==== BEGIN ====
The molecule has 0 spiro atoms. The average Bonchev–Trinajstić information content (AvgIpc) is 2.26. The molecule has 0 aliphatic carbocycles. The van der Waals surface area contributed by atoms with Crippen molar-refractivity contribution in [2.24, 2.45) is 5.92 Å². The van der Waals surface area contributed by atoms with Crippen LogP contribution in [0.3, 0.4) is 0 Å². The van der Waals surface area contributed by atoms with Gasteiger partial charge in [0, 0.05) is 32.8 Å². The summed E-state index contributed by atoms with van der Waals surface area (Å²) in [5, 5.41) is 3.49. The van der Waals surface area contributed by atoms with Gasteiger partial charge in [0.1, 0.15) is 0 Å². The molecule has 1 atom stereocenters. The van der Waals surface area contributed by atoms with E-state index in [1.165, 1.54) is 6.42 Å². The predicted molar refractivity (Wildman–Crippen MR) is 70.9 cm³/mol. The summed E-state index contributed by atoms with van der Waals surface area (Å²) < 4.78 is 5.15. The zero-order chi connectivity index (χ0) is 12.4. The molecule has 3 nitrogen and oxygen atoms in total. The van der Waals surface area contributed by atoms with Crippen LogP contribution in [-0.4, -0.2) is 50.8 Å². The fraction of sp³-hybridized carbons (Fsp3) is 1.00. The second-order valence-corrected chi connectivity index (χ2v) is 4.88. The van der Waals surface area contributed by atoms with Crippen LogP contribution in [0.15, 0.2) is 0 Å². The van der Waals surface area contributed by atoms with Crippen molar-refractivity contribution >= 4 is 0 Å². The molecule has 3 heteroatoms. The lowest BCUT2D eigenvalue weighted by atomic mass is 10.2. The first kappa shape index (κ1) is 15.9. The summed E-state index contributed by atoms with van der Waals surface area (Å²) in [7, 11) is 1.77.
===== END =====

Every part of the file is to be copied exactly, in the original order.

The molecule has 0 spiro atoms. The average Bonchev–Trinajstić information content (AvgIpc) is 2.26. The molecule has 0 aliphatic carbocycles. The van der Waals surface area contributed by atoms with Crippen molar-refractivity contribution in [2.24, 2.45) is 5.92 Å². The van der Waals surface area contributed by atoms with Crippen LogP contribution in [0.3, 0.4) is 0 Å². The van der Waals surface area contributed by atoms with Gasteiger partial charge in [0, 0.05) is 32.8 Å². The summed E-state index contributed by atoms with van der Waals surface area (Å²) in [5, 5.41) is 3.49. The van der Waals surface area contributed by atoms with Gasteiger partial charge in [0.1, 0.15) is 0 Å². The molecule has 1 atom stereocenters. The van der Waals surface area contributed by atoms with E-state index in [1.165, 1.54) is 6.42 Å². The predicted molar refractivity (Wildman–Crippen MR) is 70.9 cm³/mol. The summed E-state index contributed by atoms with van der Waals surface area (Å²) < 4.78 is 5.15. The zero-order chi connectivity index (χ0) is 12.4. The molecule has 3 nitrogen and oxygen atoms in total. The van der Waals surface area contributed by atoms with Crippen LogP contribution in [-0.4, -0.2) is 50.8 Å². The fraction of sp³-hybridized carbons (Fsp3) is 1.00. The second-order valence-corrected chi connectivity index (χ2v) is 4.88. The van der Waals surface area contributed by atoms with Crippen LogP contribution in [0.15, 0.2) is 0 Å². The van der Waals surface area contributed by atoms with Crippen molar-refractivity contribution >= 4 is 0 Å². The molecule has 3 heteroatoms. The lowest BCUT2D eigenvalue weighted by atomic mass is 10.2. The first kappa shape index (κ1) is 15.9. The summed E-state index contributed by atoms with van der Waals surface area (Å²) in [7, 11) is 1.77.